• John Vidal revives the misleading idea that coal-fired power stations were the cause of the high pollution levels that led to some 4,000 excess deaths in the London smog of 1952. The consequent Clean Air Act of 1956 pointed the finger firmly at domestic chimneys, the major contributors to concentrations of smoke and sulphur dioxide at ground level. This prompted a move to cleaner domestic fuels. The electricity industry policy of employing particulate filtration, plus tall stacks so that gaseous pollutants were well diluted before they reached the ground, was vindicated. This approach only came into question when acid rain and ozone emerged as issues in the 1970s.
Former CEGB environmental engineer
• John Vidal is wrong to trivialise the enormous amount of work on improving air quality in London. Since the mayor took office, emissions of dangerous particulates have fallen by 15% and of oxides of nitrogen by 20%. An ambitious package of measures includes building Europe’s largest fleet of low-emission hybrid buses, retiring the oldest taxis and introducing tighter emission standards for lorries and vans. The ultra-low emission zone in the centre of London is not “PR”; it could provide a major spur for the further development and mass take-up of zero- and low-emission vehicles. Add in a £20m fund to help London’s boroughs target new spending on local air pollution hot spots and it’s clear that air quality in the capital is taken extremely seriously.
Mayor of London’s environment adviser
• John Vidal’s report is timely and worrying. The invisible nature of the current pollution, compared with the smogs of the 1950s, is the main reason it is ignored. London is the UK city that is worst affected, so it is vital that the mayor, together with all London local authorities – and Defra – work to improve air quality. We in the Square Mile are working directly with businesses to develop effective actions that can be taken by firms to improve air quality in the world’s leading business district. But there are no quick fixes and it may well require action from central government.
City of London Corporation’s port health and environmental services committee
Energy secretary Ed Davey grants EDF permission to build and run two reactors at Hinkley Point in Somerset
Plans for the first new nuclear power station for nearly a generation in the UK have got the go-ahead from the energy secretary, who has said he is granting planning consent.
Ed Davey told the House of Commons the French energy firm EDF would be allowed to build two new nuclear reactors at Hinkley Point in Somerset, on the site of an existing power station, which is due to close in 2023.
“It’s vital to get investment in new infrastructure to get the economy moving,” Davey said. “[Hinkley] will generate vast amounts of clean energy and enhance our energy security. It will benefit the local economy, through direct employment, the supply chain and the use of local services.”
The two 1.6-gigawatt reactors will become one of the biggest power plants in the UK, providing enough electricity for up to 5m average homes. The nuclear plant is expected to be the first in a series of new ones the coalition has proposed as part of its plans to replace ageing coal and nuclear facilities that are due to be closed over the next few years.
However, the symbolic decision on planning permission still leaves Davey’s department for energy and climate change and EDF locked in negotiations over how much subsidy the company will get during the life of the plant. It is thought officials are discussing a contract that would guarantee the French company being paid nearly £100 for each megawatt hour of electricity produced over 30 to 40 years.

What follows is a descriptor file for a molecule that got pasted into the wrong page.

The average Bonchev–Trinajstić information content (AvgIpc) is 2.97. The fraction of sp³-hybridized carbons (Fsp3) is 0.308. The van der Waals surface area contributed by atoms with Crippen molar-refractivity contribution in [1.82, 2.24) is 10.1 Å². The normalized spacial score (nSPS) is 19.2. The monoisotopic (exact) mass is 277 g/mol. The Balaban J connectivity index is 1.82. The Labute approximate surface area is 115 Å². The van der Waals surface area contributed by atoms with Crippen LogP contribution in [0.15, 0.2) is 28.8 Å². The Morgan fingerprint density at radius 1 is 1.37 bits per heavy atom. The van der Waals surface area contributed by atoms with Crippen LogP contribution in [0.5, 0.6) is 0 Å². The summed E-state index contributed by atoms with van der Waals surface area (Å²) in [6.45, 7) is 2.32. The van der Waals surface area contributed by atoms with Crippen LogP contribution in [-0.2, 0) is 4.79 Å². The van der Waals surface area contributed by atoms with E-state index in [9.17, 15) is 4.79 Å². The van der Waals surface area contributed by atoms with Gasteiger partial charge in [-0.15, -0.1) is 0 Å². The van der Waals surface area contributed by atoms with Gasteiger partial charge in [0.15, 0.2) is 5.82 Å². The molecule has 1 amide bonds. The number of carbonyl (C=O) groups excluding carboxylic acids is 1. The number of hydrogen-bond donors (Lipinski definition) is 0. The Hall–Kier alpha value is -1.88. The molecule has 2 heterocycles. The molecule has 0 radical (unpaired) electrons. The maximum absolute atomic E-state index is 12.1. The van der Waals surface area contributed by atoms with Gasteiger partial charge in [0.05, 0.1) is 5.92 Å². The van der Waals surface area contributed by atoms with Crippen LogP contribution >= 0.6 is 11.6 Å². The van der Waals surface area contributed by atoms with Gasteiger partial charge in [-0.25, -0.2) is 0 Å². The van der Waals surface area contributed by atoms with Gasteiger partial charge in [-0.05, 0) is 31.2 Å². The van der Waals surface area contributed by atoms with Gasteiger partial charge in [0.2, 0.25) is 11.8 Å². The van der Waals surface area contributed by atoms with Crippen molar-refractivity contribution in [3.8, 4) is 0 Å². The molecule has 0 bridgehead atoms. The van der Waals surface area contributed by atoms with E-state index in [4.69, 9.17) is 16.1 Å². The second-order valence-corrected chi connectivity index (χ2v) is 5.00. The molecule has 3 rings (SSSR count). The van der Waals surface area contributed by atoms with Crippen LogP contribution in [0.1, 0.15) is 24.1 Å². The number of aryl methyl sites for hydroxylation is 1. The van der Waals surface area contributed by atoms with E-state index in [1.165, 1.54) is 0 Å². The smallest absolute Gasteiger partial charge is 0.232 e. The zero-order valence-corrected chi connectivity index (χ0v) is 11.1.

Under the system, called “contracts for difference“, if the market price, which is about half that level, is lower than the agreed minimum “strike price”, electricity suppliers will have to pay the difference by making a surcharge on customer bills; if the market price rises higher, then the company would forfeit the difference.
EDF and government officials also have to agree how much the company will pay for long-term storage of nuclear waste. “Discussions on both those are on going and intense, but I expect them to be concluded shortly,” Davey said.
Critics say the subsidies will cost bill-payers at least £1bn a year, pointing out that a strike price of nearly £100 would be higher than all but the highest of the government’s forecasts for future electricity prices up to 2030, and in opposition to a host of government policies designed to reduce that price.
However, ministers believe the contracts for difference, available for all low-carbon power, will help develop a variety of energy sources including renewable energy as offshore wind, nuclear, new gas plants and, in future, carbon capture and storage equipment fitted to gas and coal plants. These sources would make the UK more resilient to fluctuating power prices, and reduce the carbon emissions on which climate change is blamed.
Davey declined more than once to comment on the negotiations, but added: “When the deal is concluded we will be completely transparent on that deal, whether it’s on the strike price, the length [of the contract] or other details.”
There are additional concerns that when a deal is agreed with EDF, the European commission could launch an inquiry into the subsidies, which would qualify as state aid. That would delay the project by at least 18 months. EDF would then have to begin finding funding of up to £14bn to pay for construction of the turbines.
Approval has been granted for the design of the EPR (European Pressurised Reactor) reactor, and the Environment Agency last week agreed to the environmental permits needed.
Building the reactors is expected to create 20,000-25,000 construction jobs, and 900 permanent jobs when the plant opens.
Katja Hall, the CBI chief policy director, said: “This is a big step forward on a critical energy infrastructure scheme. Major projects like this not only help us to overcome our energy challenges, but provide a real boost to growth, creating thousands of jobs directly and through the supply chain. A balanced energy mix is essential in order to ensure secure, low-carbon and affordable supply in the future, and new nuclear is a key part of this.”
Keith Allott, chief adviser on climate change at WWF-UK, a wildlife protection group, said: “Backing nuclear means shifting a huge liability to British taxpayers for the cost of building, electricity and, crucially, dealing with the waste.
“Unlike renewable energy, the costs of nuclear keep on rising, as witnessed by the fact that the only reactors currently being built in Europe are massively over-budget and far behind schedule. Focusing on renewables and energy efficiency, on the other hand, where the UK has huge potential to be an industrial leader, could deliver both huge cost reductions and a substantial boost to UK economic growth and manufacturing.”
The most recently built nuclear plant in Britain is Sizewell B, which was constructed in 1995.